The composer Haydn was a musical genius with a naturally buoyant spirit. Yet he was married to a woman with whom he was utterly incompatible. She had so little regard for his music that she cut up his manuscripts to use as hair-curler papers! How do you pull that together? That is what you have with Jeremiah and in the normal Christian life. What does knowing Jesus mean? It means to know the power of his resurrection and at the same time the fellowship of his sufferings Philippians 3.10. This is normal Christianity.

Stepping over a line, v.18

Basically I think v.18 goes like this: v.18a is permissible but v.18b is not.

Scripture encourages us to ask questions. You can anguish over God’s timing. For example: ‘How much longer, Yahweh, will you forget me — for ever?’, Psalm 13 (cf. Psalm 10, Psalm 88.9). But you can go too far, as Jeremiah did at the end of v.18. I do not think the text reads as a question here, but rather as a statement: ‘You really are like a deceitful brook to me’. In Israel some brooks might be full of water in the rainy season, but in summer as dry as a bone. You may be there at a transitional time hoping for water but finding none. You are a deceitful brook. Jeremiah is assaulting God’s character. He has stepped over a line.

I think we need to understand that this is possible. In our psycho-slanted age, with its ‘let it all hang out’ attitude, you can step over the line in your complaining to God. In a previous age we may have been overly cautioned about this; in our day we may not be cautioned enough. So bemoan his mysteries. You have that freedom. But do not assault his character. Do not step over the line.

Coming under an ultimatum, v.19

Jeremiah records Yahweh’s response: ‘Therefore, if you return I will restore you. You can stand before me and if you bring forth what is precious rather than what is worthless, you can be as my mouth. They may turn to you, but you must not turn to them’.

The reply hinges on a verb ‘to return’ or ‘to turn’ used four times here. The Lord is saying that Jeremiah can come back. ‘If you return, if you repent, I will restore you. You can go on prophesying again. But it all depends on your response.’

But notice the use of the verb in v.19. ‘They may turn to you, but you must not turn to them.’ They can accept your message if they will, but you must not turn to them. You must not cave in and preach a positive message that I have not given you. You may want to. But you must not do it. The Lord is putting Jeremiah under an ultimatum.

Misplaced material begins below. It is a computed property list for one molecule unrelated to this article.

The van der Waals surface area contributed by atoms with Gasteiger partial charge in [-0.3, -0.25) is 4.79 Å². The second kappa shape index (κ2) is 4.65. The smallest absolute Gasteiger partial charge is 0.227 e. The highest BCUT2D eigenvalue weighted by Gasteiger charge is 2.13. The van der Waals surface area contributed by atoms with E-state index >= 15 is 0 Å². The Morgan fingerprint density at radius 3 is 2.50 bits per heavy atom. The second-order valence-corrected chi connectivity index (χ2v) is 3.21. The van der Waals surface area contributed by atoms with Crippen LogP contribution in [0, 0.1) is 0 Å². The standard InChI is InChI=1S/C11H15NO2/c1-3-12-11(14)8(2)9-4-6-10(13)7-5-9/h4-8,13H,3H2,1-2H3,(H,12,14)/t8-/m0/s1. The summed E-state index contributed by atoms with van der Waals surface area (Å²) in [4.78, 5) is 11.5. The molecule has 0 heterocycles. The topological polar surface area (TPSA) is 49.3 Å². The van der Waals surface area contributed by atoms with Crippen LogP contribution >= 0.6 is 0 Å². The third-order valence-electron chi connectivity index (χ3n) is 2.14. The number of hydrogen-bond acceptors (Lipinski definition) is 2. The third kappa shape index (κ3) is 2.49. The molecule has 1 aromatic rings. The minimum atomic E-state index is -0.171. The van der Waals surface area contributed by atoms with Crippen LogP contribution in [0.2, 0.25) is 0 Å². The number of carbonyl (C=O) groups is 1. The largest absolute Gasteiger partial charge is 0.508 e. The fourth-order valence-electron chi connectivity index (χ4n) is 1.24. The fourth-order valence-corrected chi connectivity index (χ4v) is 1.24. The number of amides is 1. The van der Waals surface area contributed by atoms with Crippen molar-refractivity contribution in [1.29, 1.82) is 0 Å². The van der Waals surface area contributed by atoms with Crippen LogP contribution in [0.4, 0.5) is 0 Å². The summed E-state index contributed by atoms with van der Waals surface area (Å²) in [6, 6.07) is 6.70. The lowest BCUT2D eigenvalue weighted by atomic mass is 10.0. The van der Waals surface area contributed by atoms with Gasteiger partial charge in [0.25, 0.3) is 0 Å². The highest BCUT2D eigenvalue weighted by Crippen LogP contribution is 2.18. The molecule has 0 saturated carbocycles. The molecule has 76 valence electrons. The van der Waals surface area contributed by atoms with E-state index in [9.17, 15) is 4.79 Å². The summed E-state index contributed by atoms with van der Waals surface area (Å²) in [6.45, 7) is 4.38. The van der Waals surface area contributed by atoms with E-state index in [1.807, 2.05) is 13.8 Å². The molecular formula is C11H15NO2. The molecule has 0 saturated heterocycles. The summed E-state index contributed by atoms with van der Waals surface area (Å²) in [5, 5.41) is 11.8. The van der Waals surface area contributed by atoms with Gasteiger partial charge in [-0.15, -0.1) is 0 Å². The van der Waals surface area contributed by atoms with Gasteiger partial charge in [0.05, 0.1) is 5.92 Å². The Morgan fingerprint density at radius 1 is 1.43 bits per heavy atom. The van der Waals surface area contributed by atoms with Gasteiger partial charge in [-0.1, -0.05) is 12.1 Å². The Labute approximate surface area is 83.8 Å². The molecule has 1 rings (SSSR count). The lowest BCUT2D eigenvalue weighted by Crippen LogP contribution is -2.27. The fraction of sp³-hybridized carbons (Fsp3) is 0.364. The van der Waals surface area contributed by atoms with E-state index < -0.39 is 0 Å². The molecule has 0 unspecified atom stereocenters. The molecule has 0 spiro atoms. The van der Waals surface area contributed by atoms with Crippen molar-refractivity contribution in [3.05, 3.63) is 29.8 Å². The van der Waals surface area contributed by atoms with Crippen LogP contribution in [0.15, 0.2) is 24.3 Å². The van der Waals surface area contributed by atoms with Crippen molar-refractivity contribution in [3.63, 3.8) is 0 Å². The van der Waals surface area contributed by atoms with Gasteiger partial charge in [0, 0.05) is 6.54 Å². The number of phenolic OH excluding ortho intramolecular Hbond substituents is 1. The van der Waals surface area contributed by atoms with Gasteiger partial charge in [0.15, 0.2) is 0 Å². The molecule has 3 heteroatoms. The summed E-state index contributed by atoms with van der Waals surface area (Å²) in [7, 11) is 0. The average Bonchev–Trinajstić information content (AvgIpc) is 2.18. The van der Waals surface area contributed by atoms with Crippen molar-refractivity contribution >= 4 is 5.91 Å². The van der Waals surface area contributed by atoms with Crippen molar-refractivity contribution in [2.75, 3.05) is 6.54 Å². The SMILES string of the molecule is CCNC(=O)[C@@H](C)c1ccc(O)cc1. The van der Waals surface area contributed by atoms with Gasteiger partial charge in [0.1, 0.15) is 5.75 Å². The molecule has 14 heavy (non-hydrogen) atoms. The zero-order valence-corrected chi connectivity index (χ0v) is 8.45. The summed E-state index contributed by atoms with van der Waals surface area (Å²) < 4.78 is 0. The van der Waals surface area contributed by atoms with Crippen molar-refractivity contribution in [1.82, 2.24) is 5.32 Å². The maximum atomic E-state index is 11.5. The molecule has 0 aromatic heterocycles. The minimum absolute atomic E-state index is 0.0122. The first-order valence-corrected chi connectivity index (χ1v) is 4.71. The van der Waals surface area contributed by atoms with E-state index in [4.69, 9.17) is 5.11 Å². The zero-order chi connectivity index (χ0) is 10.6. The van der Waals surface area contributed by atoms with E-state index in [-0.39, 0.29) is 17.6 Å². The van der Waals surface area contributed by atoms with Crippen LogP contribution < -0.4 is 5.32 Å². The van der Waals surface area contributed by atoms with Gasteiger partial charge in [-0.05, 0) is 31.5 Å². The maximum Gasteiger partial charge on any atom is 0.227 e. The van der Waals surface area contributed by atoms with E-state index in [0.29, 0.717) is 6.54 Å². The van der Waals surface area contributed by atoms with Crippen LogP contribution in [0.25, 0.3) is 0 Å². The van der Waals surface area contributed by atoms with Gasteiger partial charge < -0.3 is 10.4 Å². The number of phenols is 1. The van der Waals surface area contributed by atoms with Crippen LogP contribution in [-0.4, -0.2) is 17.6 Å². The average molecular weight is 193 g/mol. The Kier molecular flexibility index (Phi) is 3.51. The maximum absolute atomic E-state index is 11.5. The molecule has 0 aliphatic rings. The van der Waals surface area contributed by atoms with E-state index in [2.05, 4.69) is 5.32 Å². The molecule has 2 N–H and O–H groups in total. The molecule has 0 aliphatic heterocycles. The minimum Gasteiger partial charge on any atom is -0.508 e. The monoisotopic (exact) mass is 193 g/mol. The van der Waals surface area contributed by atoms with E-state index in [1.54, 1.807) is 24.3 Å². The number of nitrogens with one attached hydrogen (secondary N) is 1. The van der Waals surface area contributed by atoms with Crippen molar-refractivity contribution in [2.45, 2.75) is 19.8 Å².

Jeremiah pours out his despair and Yahweh says ‘Repent’. Sometimes the Lord deals directly like that. A.W. Tozer tells of a time in his pastorate in Toronto when an attractive young woman made an appointment to see him. She was troubled about a homosexual relationship with her room mate. She was looking for some kind of reassurance. Instead Tozer faced her squarely and said: ‘Young woman, you are guilty of sodomy and God is not going to give you any approval or comfort until you turn from your known sin and seek his forgiveness’. What was her response? ‘I guess I needed to hear that’, she admitted. Sometimes we need an ultimatum.

Resting in fresh assurance, vv.20-21

But Yahweh does not merely rebuke. He encourages. ‘And I shall make you to this people a fortified bronze wall, and they shall fight against you but they will not get the best of you, for I am with you to save you…’ There is that assurance.

If you go back to Jeremiah’s call in 1.18,19, you get the same bronze wall imagery. That’s important. Yahweh is not telling Jeremiah anything new. He does not have a new secret for the Christian life. This fresh assurance is the old assurance stated once more in a new situation. That is important because that is the way Scripture operates in our lives as well.

Exhausted physically and somewhat depressed, Martyn Lloyd-Jones had the summer of 1949 in Wales hoping to recover. He returned to London in September, but had made little progress. He was to preach the next day at Westminster Chapel, but it was as if the fountain had dried up, there was nothing there and all his concerns were coming back. Lloyd-Jones said he was in his study that Saturday afternoon in near despair, and ‘there came into my mind from Titus 1.2 that phrase God who cannot lie. You remember: “Eternal life, which God, who cannot lie, promised us long ages ago”’. And he said he was utterly overwhelmed, he was in tears, and the sermon was given to him there and then. But you see it was not some new truth. It was the old truth and the same God, freshly revealed.

Now stand back from Jeremiah 15 and get perspective. Think about what a marvellous miracle it is that folks like Jeremiah, and other servants of Christ, can get the stuffing knocked out of them and yet they can be set to rights and say ‘I will still serve him’.

This article is an edited extract from True Word for Tough Times © 2013, by Dale Ralph Davis, recently published jointly by Bryntirion Press and EP Books (ISBN 978 0 852 349 342, £6.99), and is used with permission. To purchase the book email bridgend or phone 01656 665912 or visit


This article was first published in the October 2013 issue of Evangelicals Now. For more news, artciles or reviews, subscribe to EN or contact us for more information. 0845 225 0057

Invest your suffering (book extract)

Invest your suffering_1It is a warm June morning as I hurriedly comb Keziah’s hair.

Keziah is my bright and beautiful five-year-old daughter. We have to leave for school in a few minutes. Keziah sits on the stairs and I sit a little further up. I attack the tangles like an explorer carving his way through the Amazon rainforest. Suddenly, she bursts into tears. ‘Daddy, you are hurting me!’ she cries.